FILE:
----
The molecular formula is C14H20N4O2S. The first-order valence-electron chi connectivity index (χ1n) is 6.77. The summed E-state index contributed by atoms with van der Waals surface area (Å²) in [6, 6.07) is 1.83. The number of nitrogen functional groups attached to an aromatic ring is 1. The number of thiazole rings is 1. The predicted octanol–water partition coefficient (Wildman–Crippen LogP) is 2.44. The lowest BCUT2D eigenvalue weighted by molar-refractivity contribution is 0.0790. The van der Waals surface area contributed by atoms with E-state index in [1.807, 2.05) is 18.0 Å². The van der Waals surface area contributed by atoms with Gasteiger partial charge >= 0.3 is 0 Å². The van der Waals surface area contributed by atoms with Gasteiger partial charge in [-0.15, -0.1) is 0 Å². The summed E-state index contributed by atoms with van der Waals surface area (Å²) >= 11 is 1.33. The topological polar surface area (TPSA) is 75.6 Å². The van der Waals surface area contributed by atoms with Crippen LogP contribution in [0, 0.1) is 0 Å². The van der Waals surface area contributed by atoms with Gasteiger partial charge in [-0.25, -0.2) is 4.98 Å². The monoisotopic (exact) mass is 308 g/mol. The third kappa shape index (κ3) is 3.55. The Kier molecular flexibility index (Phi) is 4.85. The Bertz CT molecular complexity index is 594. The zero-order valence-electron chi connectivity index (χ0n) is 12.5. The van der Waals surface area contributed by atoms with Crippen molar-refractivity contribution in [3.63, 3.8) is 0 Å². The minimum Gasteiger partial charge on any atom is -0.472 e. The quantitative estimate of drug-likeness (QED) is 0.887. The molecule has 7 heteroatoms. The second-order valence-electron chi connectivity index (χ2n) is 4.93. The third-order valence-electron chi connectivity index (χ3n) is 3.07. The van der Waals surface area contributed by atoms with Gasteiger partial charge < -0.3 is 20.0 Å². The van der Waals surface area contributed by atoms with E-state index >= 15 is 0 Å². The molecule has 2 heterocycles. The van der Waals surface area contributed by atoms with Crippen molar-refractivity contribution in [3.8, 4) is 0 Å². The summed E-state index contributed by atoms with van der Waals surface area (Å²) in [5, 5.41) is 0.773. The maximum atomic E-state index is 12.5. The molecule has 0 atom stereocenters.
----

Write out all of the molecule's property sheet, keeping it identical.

The molecular formula is C14H20N4O2S. The first-order valence-electron chi connectivity index (χ1n) is 6.77. The summed E-state index contributed by atoms with van der Waals surface area (Å²) in [6, 6.07) is 1.83. The number of nitrogen functional groups attached to an aromatic ring is 1. The number of thiazole rings is 1. The predicted octanol–water partition coefficient (Wildman–Crippen LogP) is 2.44. The lowest BCUT2D eigenvalue weighted by molar-refractivity contribution is 0.0790. The van der Waals surface area contributed by atoms with E-state index in [1.807, 2.05) is 18.0 Å². The van der Waals surface area contributed by atoms with Gasteiger partial charge >= 0.3 is 0 Å². The van der Waals surface area contributed by atoms with Gasteiger partial charge in [-0.15, -0.1) is 0 Å². The summed E-state index contributed by atoms with van der Waals surface area (Å²) >= 11 is 1.33. The topological polar surface area (TPSA) is 75.6 Å². The van der Waals surface area contributed by atoms with Crippen LogP contribution in [0, 0.1) is 0 Å². The van der Waals surface area contributed by atoms with Gasteiger partial charge in [-0.25, -0.2) is 4.98 Å². The monoisotopic (exact) mass is 308 g/mol. The third kappa shape index (κ3) is 3.55. The Kier molecular flexibility index (Phi) is 4.85. The Bertz CT molecular complexity index is 594. The zero-order valence-electron chi connectivity index (χ0n) is 12.5. The van der Waals surface area contributed by atoms with Crippen molar-refractivity contribution in [3.63, 3.8) is 0 Å². The minimum Gasteiger partial charge on any atom is -0.472 e. The quantitative estimate of drug-likeness (QED) is 0.887. The molecule has 7 heteroatoms. The second-order valence-electron chi connectivity index (χ2n) is 4.93. The third-order valence-electron chi connectivity index (χ3n) is 3.07. The van der Waals surface area contributed by atoms with Gasteiger partial charge < -0.3 is 20.0 Å². The van der Waals surface area contributed by atoms with E-state index >= 15 is 0 Å². The molecule has 2 heterocycles. The van der Waals surface area contributed by atoms with Crippen molar-refractivity contribution in [3.8, 4) is 0 Å². The summed E-state index contributed by atoms with van der Waals surface area (Å²) in [5, 5.41) is 0.773. The maximum atomic E-state index is 12.5. The molecule has 0 atom stereocenters.